500 celebrate a 134th birthday!
As a fledgling cyclist, I joined the Cyclists’ Touring Club (CTC) on its 100th birthday in 1978, and promptly joined in the centenary festivities by meeting up with 100 other riders in Manchester to ride 100 miles in 8 hours (then known as a reliability ride). It was the first century ride of my cycling career and last week (some 175,000 cycling miles later) I found myself mingling with a crowd of 500 other keen mile-eaters (many of a certain age) to celebrate the club’s 134th birthday. The event is known as the CTC Birthday Rides, a week-long rally that takes place every year in August in some carefully chosen location in the UK. This year our base was at Ellesmere College in north Shropshire, giving us immediate access to large tracts of hilly north Wales, the Cheshire lanes and the Long Mynd in Shropshire.
A remarkable thing about these huge gatherings is the demographic
of the group. Many have been coming to these rallies for years (some as long as 40 years). The demographic may have changed little over the decades, but the age profile has advanced steadily ‘at a constant cadence’. Not for them shaven legs and faces. Not for them power bars, Gatorade and gels. Few sport the latest fashions in lycra, but demonstrations of club loyalty abound in the motley garments of attire. Not for them the latest in carbon fibre or titanium. You won’t see many 11 speed rear cassettes or the latest in Campagnolo or Shimano equipment. The predominant guide on the handlebars will not be a Garmin or Memory Map, but a Maptrap that holds in place the written route instructions and a page torn out of a road atlas.
The Birthday Rides may not be a catwalk of the most recent ‘finger-licking’ developments in the cycling world, but you will be entertained by the motley variety of people who have cycled the world, who will hold you spellbound by anecdotal tales of what happened to them in darkest Africa, or deepest China, or crossing the arid plains of the Atacama desert. You will hear of intrepid pedallers who have scaled some of the highest roads in the Himalayas, crossed the Atlas mountains on two wheels, cycled from one end of Japan to the other, and crossed the American continent.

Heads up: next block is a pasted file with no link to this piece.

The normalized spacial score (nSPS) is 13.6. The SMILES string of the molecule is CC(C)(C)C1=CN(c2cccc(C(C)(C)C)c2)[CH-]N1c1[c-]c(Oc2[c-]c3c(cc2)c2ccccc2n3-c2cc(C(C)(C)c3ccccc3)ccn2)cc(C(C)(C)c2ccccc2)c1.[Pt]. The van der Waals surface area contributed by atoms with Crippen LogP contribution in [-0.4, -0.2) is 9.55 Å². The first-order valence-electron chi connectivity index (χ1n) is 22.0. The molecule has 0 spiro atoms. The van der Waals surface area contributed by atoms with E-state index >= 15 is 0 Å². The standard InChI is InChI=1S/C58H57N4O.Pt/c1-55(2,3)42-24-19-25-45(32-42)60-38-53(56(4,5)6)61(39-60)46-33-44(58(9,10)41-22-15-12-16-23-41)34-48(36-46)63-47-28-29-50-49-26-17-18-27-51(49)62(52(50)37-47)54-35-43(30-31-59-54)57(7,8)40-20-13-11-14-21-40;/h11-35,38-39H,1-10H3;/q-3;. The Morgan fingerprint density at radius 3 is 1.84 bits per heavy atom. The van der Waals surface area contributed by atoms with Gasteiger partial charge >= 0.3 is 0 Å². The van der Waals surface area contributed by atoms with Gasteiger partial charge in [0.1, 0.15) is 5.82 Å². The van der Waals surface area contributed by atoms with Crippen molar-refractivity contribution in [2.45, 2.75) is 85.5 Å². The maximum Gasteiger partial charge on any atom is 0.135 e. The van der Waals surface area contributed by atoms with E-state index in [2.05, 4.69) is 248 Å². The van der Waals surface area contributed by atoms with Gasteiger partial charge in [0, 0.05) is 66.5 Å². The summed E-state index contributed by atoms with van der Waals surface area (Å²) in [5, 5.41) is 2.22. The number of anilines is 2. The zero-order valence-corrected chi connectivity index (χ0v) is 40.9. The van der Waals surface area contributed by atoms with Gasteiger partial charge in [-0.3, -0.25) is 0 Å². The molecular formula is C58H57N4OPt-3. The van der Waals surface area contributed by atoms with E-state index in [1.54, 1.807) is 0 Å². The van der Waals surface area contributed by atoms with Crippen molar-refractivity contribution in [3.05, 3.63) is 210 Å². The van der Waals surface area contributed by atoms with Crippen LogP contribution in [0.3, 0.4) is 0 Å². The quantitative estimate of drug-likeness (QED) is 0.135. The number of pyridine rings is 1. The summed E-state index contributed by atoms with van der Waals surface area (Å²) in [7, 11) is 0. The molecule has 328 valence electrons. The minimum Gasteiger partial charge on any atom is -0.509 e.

Many of these people resort to tricks of understatement. When they talk about a ‘lumpy landscape’, they are really talking about high mountains and huge passes. A long day in the saddle to the average human being is about 2 hours. For these people 8-10 hours is commonplace. A journey of 10-15 miles would exhaust a lesser being, but many of these people have cycled successive days in excess of 100 miles per day, and some will regularly do Audax rides of 200, 300, 400 kms without a break for sleep. A shower of rain that would deter the fair-weather cyclist is nothing but a minor annoyance. They will don their waterproofs and ride all day and night if necessary……. after all, it’s only water!
If you look beyond the characteristic stoop of the life-long pedaller, the silver hair and beard, you will see the profiles of
people who have been true adventurers in their own right, quietly and undemonstratively cycling to the far corners of the earth just for the sheer pleasure. It is a privilege to share a few miles with them, or sit at table over a leisurely meal and eavesdrop on their storytelling. None of them have been propelled by the lure of success on the race track nor the limelight of road racing, but by their own curiosity to discover the world and pit themselves against the forces of nature. The ultimate reward was no more than a deep sense of personal satisfaction at a job well done.